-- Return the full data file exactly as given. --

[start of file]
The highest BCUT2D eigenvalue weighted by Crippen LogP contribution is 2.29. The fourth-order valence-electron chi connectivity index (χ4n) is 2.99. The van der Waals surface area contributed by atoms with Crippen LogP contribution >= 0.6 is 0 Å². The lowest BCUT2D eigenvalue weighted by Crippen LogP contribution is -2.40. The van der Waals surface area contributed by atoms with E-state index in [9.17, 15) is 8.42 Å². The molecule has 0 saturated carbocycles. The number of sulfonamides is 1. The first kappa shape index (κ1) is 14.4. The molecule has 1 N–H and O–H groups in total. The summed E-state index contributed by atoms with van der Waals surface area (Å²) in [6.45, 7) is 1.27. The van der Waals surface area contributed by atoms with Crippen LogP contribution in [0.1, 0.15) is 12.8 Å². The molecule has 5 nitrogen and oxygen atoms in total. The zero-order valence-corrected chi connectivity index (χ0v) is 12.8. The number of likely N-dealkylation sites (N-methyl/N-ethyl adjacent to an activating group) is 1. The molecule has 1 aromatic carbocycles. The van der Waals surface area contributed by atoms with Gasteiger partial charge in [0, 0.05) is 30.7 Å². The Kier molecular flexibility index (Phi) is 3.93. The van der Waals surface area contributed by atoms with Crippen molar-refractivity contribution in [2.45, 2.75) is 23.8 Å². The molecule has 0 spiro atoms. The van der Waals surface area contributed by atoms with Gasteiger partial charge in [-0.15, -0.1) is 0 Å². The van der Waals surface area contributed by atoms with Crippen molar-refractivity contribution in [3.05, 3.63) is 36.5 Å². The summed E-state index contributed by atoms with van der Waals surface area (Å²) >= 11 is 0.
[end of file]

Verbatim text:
The highest BCUT2D eigenvalue weighted by Crippen LogP contribution is 2.29. The fourth-order valence-electron chi connectivity index (χ4n) is 2.99. The van der Waals surface area contributed by atoms with Crippen LogP contribution >= 0.6 is 0 Å². The lowest BCUT2D eigenvalue weighted by Crippen LogP contribution is -2.40. The van der Waals surface area contributed by atoms with E-state index in [9.17, 15) is 8.42 Å². The molecule has 0 saturated carbocycles. The number of sulfonamides is 1. The first kappa shape index (κ1) is 14.4. The molecule has 1 N–H and O–H groups in total. The summed E-state index contributed by atoms with van der Waals surface area (Å²) in [6.45, 7) is 1.27. The van der Waals surface area contributed by atoms with Crippen LogP contribution in [0.1, 0.15) is 12.8 Å². The molecule has 5 nitrogen and oxygen atoms in total. The zero-order valence-corrected chi connectivity index (χ0v) is 12.8. The number of likely N-dealkylation sites (N-methyl/N-ethyl adjacent to an activating group) is 1. The molecule has 1 aromatic carbocycles. The van der Waals surface area contributed by atoms with Gasteiger partial charge in [0, 0.05) is 30.7 Å². The Kier molecular flexibility index (Phi) is 3.93. The van der Waals surface area contributed by atoms with Crippen molar-refractivity contribution in [2.45, 2.75) is 23.8 Å². The molecule has 0 spiro atoms. The van der Waals surface area contributed by atoms with Gasteiger partial charge in [-0.15, -0.1) is 0 Å². The van der Waals surface area contributed by atoms with Crippen molar-refractivity contribution in [3.05, 3.63) is 36.5 Å². The summed E-state index contributed by atoms with van der Waals surface area (Å²) >= 11 is 0.